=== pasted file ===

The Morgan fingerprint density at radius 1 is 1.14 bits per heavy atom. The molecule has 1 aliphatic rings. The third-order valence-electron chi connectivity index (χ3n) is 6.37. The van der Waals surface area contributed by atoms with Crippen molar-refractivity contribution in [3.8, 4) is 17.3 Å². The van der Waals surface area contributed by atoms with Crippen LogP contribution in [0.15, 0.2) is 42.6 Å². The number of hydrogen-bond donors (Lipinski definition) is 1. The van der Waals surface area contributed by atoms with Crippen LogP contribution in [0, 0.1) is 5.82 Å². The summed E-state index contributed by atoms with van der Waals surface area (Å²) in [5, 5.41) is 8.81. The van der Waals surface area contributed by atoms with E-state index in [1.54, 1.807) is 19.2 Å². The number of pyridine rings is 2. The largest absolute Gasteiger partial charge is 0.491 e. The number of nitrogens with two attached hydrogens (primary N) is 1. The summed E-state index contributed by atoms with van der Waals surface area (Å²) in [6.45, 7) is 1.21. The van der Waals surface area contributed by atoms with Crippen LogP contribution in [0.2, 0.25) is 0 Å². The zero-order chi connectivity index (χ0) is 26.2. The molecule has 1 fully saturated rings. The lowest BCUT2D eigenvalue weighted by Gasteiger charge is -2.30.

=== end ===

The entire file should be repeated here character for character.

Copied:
The Morgan fingerprint density at radius 1 is 1.14 bits per heavy atom. The molecule has 1 aliphatic rings. The third-order valence-electron chi connectivity index (χ3n) is 6.37. The van der Waals surface area contributed by atoms with Crippen molar-refractivity contribution in [3.8, 4) is 17.3 Å². The van der Waals surface area contributed by atoms with Crippen LogP contribution in [0.15, 0.2) is 42.6 Å². The number of hydrogen-bond donors (Lipinski definition) is 1. The van der Waals surface area contributed by atoms with Crippen LogP contribution in [0, 0.1) is 5.82 Å². The summed E-state index contributed by atoms with van der Waals surface area (Å²) in [5, 5.41) is 8.81. The van der Waals surface area contributed by atoms with E-state index in [1.54, 1.807) is 19.2 Å². The number of pyridine rings is 2. The largest absolute Gasteiger partial charge is 0.491 e. The number of nitrogens with two attached hydrogens (primary N) is 1. The summed E-state index contributed by atoms with van der Waals surface area (Å²) in [6.45, 7) is 1.21. The van der Waals surface area contributed by atoms with Crippen LogP contribution in [0.2, 0.25) is 0 Å². The zero-order chi connectivity index (χ0) is 26.2. The molecule has 1 fully saturated rings. The lowest BCUT2D eigenvalue weighted by Gasteiger charge is -2.30.